Photos By John Hoff
If part of the point of buying the house was to support neighborhood revitalization, then it's important to start changing things for the better within the first few days, even if these are just minor cosmetic changes. So it was I found myself helping out at the $7,900 house of Connie Nompelis (No-buhl-iss, it's Greek) in the days after the housewarming party, click here for some details, oh, and also click here.
It's amazing how what looks like a...
...relatively minor amount of leaves in a yard of modest size filled up the truck bed of a Ford F-150 three times. I pulled a good amount of firewood into a pile, too, some of which we burned last night at the birthday party of Jeff Skrenes, (parody alert) just starting to get his life back through physical therapy after a dramatic and bizarre mishap involving unwanted phone books "power dumped" by Dex.
There were certain things I found in the yard I figured Connie might want to glance at, since these fragments are sort of like history of the house. An old, rusted metal "dream catcher" turned up at the end of my rake. What dreams did it once catch? What new dreams is it catching now? I also found a bizarre device--clearly a corkscrew, but ten times the size of a regular corkscrew, apparently made to uncork something of vat-like size. What on earth?
Well, since NoMi revitalization forces tend to drink a lot more wine than beer, I figured the gigantic corkscrew was some kind of good omen. I left it on the porch for Connie to examine, since it was the history of HER house, and I was just working there like a peon performing manual labor on her hacienda. (Si, Senorita Nompelis)
Other pieces of "ersatz archeology" were minor, but told a story that flashed as quickly as an internet pop up: a child's black and red cloth glove, beneath a bag of leaves that hadn't moved for a year. A busted piece of a lug wrench, in the alley near the garage, right where you would change a tire. Personally, I find it helpful to put some WD-40 on a lug nut before loosening, but some people have to learn automotive repair lessons the hard way.
In a narrow, neglected space between the house and the ugly chain link fence (but ugly only in the sense ALL chain link is ugly) was an incredible accumulation of pet food cans. Clearly, somebody would feed the a cat or dog on the porch, and then just toss the empty pet food can between the house and the fence.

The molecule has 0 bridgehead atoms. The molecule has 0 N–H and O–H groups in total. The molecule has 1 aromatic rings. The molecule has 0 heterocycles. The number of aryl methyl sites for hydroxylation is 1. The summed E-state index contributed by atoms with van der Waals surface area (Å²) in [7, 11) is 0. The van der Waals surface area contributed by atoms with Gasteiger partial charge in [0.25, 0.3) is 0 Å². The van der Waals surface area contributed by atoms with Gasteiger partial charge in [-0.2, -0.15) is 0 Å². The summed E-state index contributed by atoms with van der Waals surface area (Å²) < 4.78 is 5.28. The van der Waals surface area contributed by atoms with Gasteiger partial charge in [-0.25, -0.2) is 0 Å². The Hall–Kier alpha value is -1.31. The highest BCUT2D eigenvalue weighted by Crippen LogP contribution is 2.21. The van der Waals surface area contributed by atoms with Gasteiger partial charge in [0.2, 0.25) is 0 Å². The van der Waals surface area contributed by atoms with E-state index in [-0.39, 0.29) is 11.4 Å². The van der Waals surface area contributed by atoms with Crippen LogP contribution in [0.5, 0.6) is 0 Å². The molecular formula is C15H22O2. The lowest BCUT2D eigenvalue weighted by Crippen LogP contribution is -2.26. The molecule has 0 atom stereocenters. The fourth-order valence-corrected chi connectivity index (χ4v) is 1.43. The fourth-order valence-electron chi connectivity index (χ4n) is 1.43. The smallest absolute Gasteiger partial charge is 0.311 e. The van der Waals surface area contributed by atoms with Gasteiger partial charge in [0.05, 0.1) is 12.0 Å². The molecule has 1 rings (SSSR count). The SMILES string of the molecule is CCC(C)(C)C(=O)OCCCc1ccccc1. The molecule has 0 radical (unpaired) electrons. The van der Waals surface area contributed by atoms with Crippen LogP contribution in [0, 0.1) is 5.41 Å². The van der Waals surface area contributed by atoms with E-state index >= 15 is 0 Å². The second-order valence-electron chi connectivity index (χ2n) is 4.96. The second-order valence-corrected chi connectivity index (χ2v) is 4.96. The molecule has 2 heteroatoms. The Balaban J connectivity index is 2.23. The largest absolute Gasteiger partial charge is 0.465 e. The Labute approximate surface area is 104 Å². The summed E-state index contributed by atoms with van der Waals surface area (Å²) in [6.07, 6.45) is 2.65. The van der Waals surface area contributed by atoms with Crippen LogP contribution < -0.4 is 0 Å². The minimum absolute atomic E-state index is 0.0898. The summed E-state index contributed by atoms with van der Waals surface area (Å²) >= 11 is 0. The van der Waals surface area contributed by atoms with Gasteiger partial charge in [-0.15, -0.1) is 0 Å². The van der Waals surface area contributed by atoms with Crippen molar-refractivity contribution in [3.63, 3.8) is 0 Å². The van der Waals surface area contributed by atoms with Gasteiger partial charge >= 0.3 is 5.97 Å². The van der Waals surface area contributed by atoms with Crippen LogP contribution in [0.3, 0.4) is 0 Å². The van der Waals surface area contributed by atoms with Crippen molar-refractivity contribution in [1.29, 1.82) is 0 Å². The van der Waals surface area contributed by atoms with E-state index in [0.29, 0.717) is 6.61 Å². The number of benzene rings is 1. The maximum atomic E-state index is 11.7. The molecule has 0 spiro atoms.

Here are some other things I found:
# Plenty of plastic baggies. (Sarcasm font) No doubt evidence of lovingly-packed bag lunches for "Straight A" students.
# A brown hair extension left in the yard. In that moment, one pictures a scene...people in the back yard, drinking and smoking dope. Words are exchanged. "Bitch," comes the declaration. "I will RIP YOUR HAIR OUT!!!!"
But the declaration was incorrect. It wasn't REALLY her hair.
# What I thought at first was some kind of tree root, but it was an old string of Christmas lights. Here's valuable advice: You can't compost Christmas lights. They are NOT bio-degradable.
# Numerous fossilized chicken bones, from millions of years ago when primordial fowl were the undisputed masters of what is now Farview Park, their only formidable foe being Pitbullasaurus.
# A phone book, exposed so long to rain and sunshine that it was becoming compost and could, arguably, turn into a tree again, given a few more years and a lot of hard work by the worms.
Thanks, Dex, for MESSING UP OUR NEIGHBORHOOD WITH YOUR UNWANTED PHONE BOOKS. YOU SUCK.
Did I mention the nearly-fatal injuries to our Housing Director? Oh, yeah, I think I did. Much more on THAT later.
The picture at the bottom shows Connie's apple tree. It is almost but not quite dead. A few branches are putting out buds. My theory is the tree, if cut down, will spring up new shoots and the tree will replace itself, but Connie says cutting up the dead tree is not really a priority, right now.
It's her house. She can do what she wants with it. And, really, isn't that the point of home ownership? A man is a king, a woman is a queen, though their kingdom be small. These kind of incredible bargains are to be had all over NoMi.